Aggies look to get on a roll in SEC play

Aggies look to get on a roll in SEC play

COLLEGE STATION, Texas (AP) Texas A&M followed its big win at Kentucky with two straight losses, and the young team is trying to get back on track when it travels to LSU on Wednesday.

The Aggies need to string some wins together in Southeastern Conference play to avoid missing the NCAA tournament for the second straight year.

Second-year coach Billy Kennedy says that his goal every season is to make the tournament.

``It's going to be difficult to do,'' he said of reaching the tournament. ``We've got to make up some ground. But my pressure is trying to get these guys to play the best that they could possibly play, and if they do that that's going to give us opportunities.''

Texas A&M is trying to bounce back from a 14-18 record last season that snapped a streak of six straight appearances in the NCAA tournament. The Aggies fell apart in Big 12 play, going 4-14.

They're 12-5 this season and already have two conference wins, beating Arkansas and Kentucky to start their first season in the SEC and extend their winning streak to four games. The Aggies were then blown out by No. 8 Florida and lost by one point to Alabama.

``I think we've gotten better with establishing a style of play and having more definition about how we want to play,'' Kennedy said of his team this year compared to last season. ``We have some moments of great effort and enthusiasm, but we're not where we need to be.''

Kennedy hopes the team, which has only three seniors, including one who is a former walk-on, can become more consistent.

``I preach constantly being consistent, not too high and not too low in how we do things,'' Kennedy said. ``We need to have that attitude.''

The Aggies are led by senior Elston Turner, who is averaging 16.1 points a game. He had a career-high 40 points to power A&M's victory over Kentucky, but was limited to just four points against the Gators. Kennedy said Turner's performance against Kentucky highlighted the need for other players to step up when teams focus on shutting him down.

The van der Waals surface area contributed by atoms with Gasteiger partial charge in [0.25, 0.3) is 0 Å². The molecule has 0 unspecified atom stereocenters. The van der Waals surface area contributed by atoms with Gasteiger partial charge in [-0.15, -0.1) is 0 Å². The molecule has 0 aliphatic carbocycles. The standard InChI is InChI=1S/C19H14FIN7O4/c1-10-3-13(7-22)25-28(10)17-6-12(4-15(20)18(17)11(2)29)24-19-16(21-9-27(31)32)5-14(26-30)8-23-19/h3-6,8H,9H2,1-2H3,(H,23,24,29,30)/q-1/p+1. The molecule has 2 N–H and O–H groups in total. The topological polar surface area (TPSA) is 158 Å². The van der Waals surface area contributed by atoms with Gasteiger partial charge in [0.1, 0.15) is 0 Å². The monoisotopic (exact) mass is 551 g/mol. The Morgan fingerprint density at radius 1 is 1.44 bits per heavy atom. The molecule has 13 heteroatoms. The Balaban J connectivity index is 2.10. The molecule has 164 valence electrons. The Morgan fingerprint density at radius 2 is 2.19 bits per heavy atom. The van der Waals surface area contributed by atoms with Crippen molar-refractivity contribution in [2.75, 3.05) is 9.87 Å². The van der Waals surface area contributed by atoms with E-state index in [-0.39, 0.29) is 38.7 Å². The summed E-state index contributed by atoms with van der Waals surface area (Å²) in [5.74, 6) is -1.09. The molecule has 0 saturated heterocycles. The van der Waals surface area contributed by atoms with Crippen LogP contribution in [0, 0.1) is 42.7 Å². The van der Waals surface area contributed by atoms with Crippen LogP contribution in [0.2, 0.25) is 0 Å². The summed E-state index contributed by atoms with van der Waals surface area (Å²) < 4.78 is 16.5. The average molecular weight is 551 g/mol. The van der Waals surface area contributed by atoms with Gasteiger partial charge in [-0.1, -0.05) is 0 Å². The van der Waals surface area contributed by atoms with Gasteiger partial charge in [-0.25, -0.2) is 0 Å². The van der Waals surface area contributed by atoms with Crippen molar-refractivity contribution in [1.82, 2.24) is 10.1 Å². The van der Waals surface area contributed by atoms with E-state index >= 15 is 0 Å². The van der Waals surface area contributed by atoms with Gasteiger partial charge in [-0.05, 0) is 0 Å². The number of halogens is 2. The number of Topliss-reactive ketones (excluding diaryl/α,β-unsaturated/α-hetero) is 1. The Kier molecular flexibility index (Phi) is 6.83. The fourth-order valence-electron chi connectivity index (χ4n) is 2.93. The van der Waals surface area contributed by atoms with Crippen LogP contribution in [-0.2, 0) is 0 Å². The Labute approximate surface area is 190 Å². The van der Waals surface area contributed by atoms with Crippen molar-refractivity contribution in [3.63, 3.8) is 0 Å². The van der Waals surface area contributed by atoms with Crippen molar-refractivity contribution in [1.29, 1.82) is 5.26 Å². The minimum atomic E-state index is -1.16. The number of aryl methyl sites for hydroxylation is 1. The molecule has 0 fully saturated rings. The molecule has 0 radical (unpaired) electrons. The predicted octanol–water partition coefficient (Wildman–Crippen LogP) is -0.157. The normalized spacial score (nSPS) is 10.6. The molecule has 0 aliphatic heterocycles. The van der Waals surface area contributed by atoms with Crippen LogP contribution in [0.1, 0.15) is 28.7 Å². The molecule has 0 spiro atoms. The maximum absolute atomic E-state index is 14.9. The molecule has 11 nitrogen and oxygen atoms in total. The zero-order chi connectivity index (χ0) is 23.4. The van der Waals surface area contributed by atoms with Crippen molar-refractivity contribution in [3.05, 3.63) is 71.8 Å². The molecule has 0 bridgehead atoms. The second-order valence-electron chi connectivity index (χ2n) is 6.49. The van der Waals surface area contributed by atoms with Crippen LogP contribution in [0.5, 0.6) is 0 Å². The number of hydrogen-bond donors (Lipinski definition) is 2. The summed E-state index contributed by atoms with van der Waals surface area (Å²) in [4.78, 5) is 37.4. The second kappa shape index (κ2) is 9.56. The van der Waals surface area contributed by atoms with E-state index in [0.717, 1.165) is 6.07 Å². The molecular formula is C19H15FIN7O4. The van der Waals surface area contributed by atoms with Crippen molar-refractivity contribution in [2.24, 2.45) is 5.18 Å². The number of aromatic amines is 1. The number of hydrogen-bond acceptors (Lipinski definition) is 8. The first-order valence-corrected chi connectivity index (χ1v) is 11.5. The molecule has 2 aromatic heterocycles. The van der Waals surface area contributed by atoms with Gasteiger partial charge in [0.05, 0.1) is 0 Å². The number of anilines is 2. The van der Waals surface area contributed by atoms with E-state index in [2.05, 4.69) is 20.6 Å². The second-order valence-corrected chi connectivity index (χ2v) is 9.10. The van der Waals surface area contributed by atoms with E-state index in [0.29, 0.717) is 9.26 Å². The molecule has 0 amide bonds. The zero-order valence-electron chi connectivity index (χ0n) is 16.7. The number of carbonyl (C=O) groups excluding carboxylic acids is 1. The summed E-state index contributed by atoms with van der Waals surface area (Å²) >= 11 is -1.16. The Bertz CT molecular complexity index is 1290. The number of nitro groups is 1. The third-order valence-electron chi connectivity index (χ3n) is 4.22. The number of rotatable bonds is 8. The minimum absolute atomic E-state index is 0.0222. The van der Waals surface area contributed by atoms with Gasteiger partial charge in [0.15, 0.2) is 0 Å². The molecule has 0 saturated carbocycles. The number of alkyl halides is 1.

``He's going to have a lot of weight on his shoulders,'' Kennedy said. ``He does a good job of staying balanced and guards the other team's best offensive player. He does so much for us we just have to get more production from the guys.''

Kennedy is looking for more from fellow senior Ray Turner to help ease some of the pressure on Elston Turner. Ray Turner is second on the team averaging 10.6 points, but has managed just 6.2 a game since conference play began.

``He hasn't played well since league play started,'' Kennedy said. ``We have to figure out a way to get him to play better, because we're limited with what we have. The guys that play significant minutes for us, especially as seniors, have got to be good for us to give us a chance to beat anybody in our league.''

The Aggies have been helped by the immediate contributions of freshman guards J'Mychal Reese and Alex Caruso. Reese has started all but one game for A&M and is averaging 7.6 points a game. Caruso has appeared in each game with five starts and is averaging 4.9 points and 3.6 rebounds a game.

The pair have struggled with turnovers though, with Reese leading the team with 39 and Caruso tied for second with 32.

``Teams are going to come after them,'' Kennedy said. ``We knew this was going to happen, and now we've got to weather that storm and prove that we can be consistent in our play. I expect LSU to pressure those guys and especially get after J'Mychal.''

Texas A&M totaled 31 turnovers in its last two losses, after combining for just 20 in its previous two wins. With that in mind, Kennedy's focus this week has been to remind his team to ``value the ball'' and limit turnovers against LSU.

The Tigers are winless in SEC play, but Kennedy has lost both of his meetings with LSU, and the Aggies are 0-7 all-time in Baton Rouge.

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Cubs drop protest, but not stance about Sean Doolittle's delivery

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Cubs drop protest, but not stance about Sean Doolittle's delivery

WASHINGTON -- Sunday afternoon’s discussions still revolved around Saturday night’s close, which Washington manager Davey Martinez referred to as a “fiasco” on Sunday.

Chicago manager Joe Maddon started a chaotic situation when he popped out of the dugout following Sean Doolittle’s first pitch in the ninth inning Saturday. Maddon contended Doolittle’s “toe-tap” was an illegal delivery, akin to when Chicago reliever Carl Edwards Jr. tried to add a pause in spring training, but was told the move was illegal.

The umpires told him, and Doolittle, the delivery was legal. Chicago filed a protest with the league. After consulting with Major League Baseball and MLB’s Chief Baseball Officer, Joe Torre, the Cubs dropped their protest Sunday morning.